One of the more electrifying players of the 70s and 80s was Billy “White Shoes” Johnson.  His “colorful” name conjures up images of his even more colorful touchdown dance the Funky Chicken.  I have never been able to find anyone that did a regular end zone dance after scoring a touchdown before him so he gets the title as being the first.

The nickname originated at Chichester High School in Boothwyn, Pennsylvania where he dyed his shoes as part of a dare.  In the pros he continued to wear white shoes and was in the habit of heavily taping his ankles and shoes, often times obscuring shoe logos, which further emphasized the whiteness of the shoes.  The Houston Oilers drafted the small but quick Johnson in the 15th round of the 1974 draft from Widener College, a small division III school.  He quickly made an impact on the Oilers punt return team and as a wide receiver.  He scored 6 return touchdowns in his first four seasons and was the MPV of the 1975 Pro Bowl (played January of 1976).  He was also a starter on offense but he was mainly known as the originator of the first end zone dance, the "funky chicken."  I saw it for the first time when my buddy emulated the dance on the playground back in 5th grade.

A knee injury in 1978-1979 took him out of action, missing 25 games for the Oilers.  By 1980 he was no longer the main return man, though he started six games. Giving up on him, the Oilers let him go when he signed a lucrative contract in the Canadian Football League with the Montreal Alouettes.  He had a monster year in Canada catching 65 passes for 1060 yards, and returning 59 punts for 597 yards.  Despite the Alouettes signing hot rookie David Overstreet and former NFL stars Vince Ferragamo, and James Scott (in addition to the signing of Fred Biletnikoff in 1980), the hapless Alouettes (worst name ever?) stumbled to a 3-13 season in 1981.

Billy headed back for the NFL, signing a with the Atlanta Falcons in 1982. 1982 was a down year statistically for everyone as the players strike shortened the season to 9 games.  It was in 1983 where Johnson regained his punt return form of the mid-70s and he broke out as a dependable starting receiver. He was voted to the Pro Bowl again in 1983 and was a key player for the Falcons through the 1987 season.  When he retired after the 1987 season, he was the career leader in punt return yardage.  He came out of retirement in 1988 for the Redskins where he played in one game, returning 3 punts.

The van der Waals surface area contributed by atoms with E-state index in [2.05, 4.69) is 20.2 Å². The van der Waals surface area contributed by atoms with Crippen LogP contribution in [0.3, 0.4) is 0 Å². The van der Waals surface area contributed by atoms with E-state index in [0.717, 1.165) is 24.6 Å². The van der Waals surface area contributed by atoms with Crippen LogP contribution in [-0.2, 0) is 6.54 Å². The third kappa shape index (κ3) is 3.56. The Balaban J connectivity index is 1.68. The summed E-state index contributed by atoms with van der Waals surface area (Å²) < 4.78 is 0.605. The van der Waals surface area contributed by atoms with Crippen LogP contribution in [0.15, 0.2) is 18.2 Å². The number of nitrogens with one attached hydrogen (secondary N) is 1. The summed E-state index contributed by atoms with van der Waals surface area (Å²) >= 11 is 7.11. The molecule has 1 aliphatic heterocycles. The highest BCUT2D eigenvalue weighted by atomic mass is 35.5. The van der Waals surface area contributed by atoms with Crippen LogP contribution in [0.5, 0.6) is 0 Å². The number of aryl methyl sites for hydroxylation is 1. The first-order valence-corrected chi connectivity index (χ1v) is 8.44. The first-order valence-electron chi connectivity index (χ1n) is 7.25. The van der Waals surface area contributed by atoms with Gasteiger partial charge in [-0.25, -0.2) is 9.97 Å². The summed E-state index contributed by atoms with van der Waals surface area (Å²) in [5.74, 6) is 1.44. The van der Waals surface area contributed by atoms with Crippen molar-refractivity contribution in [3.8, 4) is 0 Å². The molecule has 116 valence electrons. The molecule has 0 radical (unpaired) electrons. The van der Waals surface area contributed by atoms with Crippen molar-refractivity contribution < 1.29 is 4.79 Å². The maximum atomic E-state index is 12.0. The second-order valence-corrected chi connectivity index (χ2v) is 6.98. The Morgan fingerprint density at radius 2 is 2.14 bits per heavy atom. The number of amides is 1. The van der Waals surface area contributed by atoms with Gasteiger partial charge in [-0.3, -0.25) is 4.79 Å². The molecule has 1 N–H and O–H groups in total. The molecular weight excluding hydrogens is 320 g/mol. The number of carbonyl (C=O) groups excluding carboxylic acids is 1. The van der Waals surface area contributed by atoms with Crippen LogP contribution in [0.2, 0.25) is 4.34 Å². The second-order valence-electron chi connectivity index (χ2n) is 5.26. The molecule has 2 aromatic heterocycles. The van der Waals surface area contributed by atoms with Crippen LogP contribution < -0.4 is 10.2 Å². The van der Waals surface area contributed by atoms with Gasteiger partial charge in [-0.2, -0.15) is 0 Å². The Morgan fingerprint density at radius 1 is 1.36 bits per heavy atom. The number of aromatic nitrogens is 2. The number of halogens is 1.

As of 2018 he remains the only player on the NFL’s 75th Anniversary All-Time Team not in the Hall Of Fame.  A fan favorite if there ever was one, "White Shoes" Johnson gets the full treatment from RetroCards with a bunch of fun "cards that never were."  Look for them in coming sets.

Wednesday, March 7, 2018

1970 Packers: A New Decade, A New Era

Topps football cards NFL

The second season of the Phil Bengston-led Packers was an improvement, increasing the winning percentage of their record from 6-8 in 1969 to 8-6 in 1970.  As more of the Championship-era Packers retired, fewer and fewer rose up to replace them.  Despite a winning record, Bengston was vilified in retrospect for making Villanova defensive tackle Rich Moore the Packers first round draft choice. Going against Player Personnel Director Pat Peppler and GM Vince Lombardi, Bengston drafted Moore number one.  An achilles injury ended his career in 1970 and only one other player from this draft was in the NFL after 1975.  

Still, the Packers appeared to have several up and coming players that showed flashes of excitement.  Unfortunately, many of the “up-and-comers” came and went, without living up to the fanfare.

RetroCards has created a Packers set in the 1970 style, covering quite a few players who never had cards and a few that did: Larry Agajanian, Donny Anderson, Dave Bradley, Bob Brown, Fred Carr, Jim Grabowski, Dave Hampton, Bill Hayhoe, John Hilton, Dick Himes, Bill Lueck, Mike Mercer, Rich Moore, Francis Peay, John Spillis, Bill Stevens, Perry Williams, and Travis Williams.